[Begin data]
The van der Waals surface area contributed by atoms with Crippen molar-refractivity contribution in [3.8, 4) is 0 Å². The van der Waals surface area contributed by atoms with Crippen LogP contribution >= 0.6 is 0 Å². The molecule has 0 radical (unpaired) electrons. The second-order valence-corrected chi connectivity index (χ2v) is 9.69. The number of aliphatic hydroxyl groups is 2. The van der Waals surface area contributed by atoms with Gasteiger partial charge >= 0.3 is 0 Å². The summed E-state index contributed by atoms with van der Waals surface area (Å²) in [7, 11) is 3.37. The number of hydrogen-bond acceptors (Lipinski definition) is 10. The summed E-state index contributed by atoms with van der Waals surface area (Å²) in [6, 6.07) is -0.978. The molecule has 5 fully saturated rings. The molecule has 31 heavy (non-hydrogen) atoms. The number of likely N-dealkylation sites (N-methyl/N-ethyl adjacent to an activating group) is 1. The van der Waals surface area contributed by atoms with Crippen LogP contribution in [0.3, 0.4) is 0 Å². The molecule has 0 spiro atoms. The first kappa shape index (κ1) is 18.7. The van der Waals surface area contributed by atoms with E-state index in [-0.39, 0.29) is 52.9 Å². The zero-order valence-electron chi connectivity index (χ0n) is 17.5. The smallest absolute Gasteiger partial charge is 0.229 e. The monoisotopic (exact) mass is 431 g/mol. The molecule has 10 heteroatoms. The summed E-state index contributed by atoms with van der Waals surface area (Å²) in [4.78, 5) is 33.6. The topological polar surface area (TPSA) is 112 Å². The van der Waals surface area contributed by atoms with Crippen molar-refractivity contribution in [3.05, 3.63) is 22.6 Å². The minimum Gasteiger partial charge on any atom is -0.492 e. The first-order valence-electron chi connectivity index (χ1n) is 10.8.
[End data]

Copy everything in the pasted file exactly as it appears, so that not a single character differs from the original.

The van der Waals surface area contributed by atoms with Crippen molar-refractivity contribution in [3.8, 4) is 0 Å². The van der Waals surface area contributed by atoms with Crippen LogP contribution >= 0.6 is 0 Å². The molecule has 0 radical (unpaired) electrons. The second-order valence-corrected chi connectivity index (χ2v) is 9.69. The number of aliphatic hydroxyl groups is 2. The van der Waals surface area contributed by atoms with Gasteiger partial charge >= 0.3 is 0 Å². The summed E-state index contributed by atoms with van der Waals surface area (Å²) in [7, 11) is 3.37. The number of hydrogen-bond acceptors (Lipinski definition) is 10. The summed E-state index contributed by atoms with van der Waals surface area (Å²) in [6, 6.07) is -0.978. The molecule has 5 fully saturated rings. The molecule has 31 heavy (non-hydrogen) atoms. The number of likely N-dealkylation sites (N-methyl/N-ethyl adjacent to an activating group) is 1. The van der Waals surface area contributed by atoms with Crippen LogP contribution in [0.3, 0.4) is 0 Å². The molecule has 0 spiro atoms. The first kappa shape index (κ1) is 18.7. The van der Waals surface area contributed by atoms with E-state index in [-0.39, 0.29) is 52.9 Å². The zero-order valence-electron chi connectivity index (χ0n) is 17.5. The smallest absolute Gasteiger partial charge is 0.229 e. The monoisotopic (exact) mass is 431 g/mol. The molecule has 10 heteroatoms. The summed E-state index contributed by atoms with van der Waals surface area (Å²) in [4.78, 5) is 33.6. The topological polar surface area (TPSA) is 112 Å². The van der Waals surface area contributed by atoms with Crippen molar-refractivity contribution in [3.05, 3.63) is 22.6 Å². The minimum Gasteiger partial charge on any atom is -0.492 e. The first-order valence-electron chi connectivity index (χ1n) is 10.8.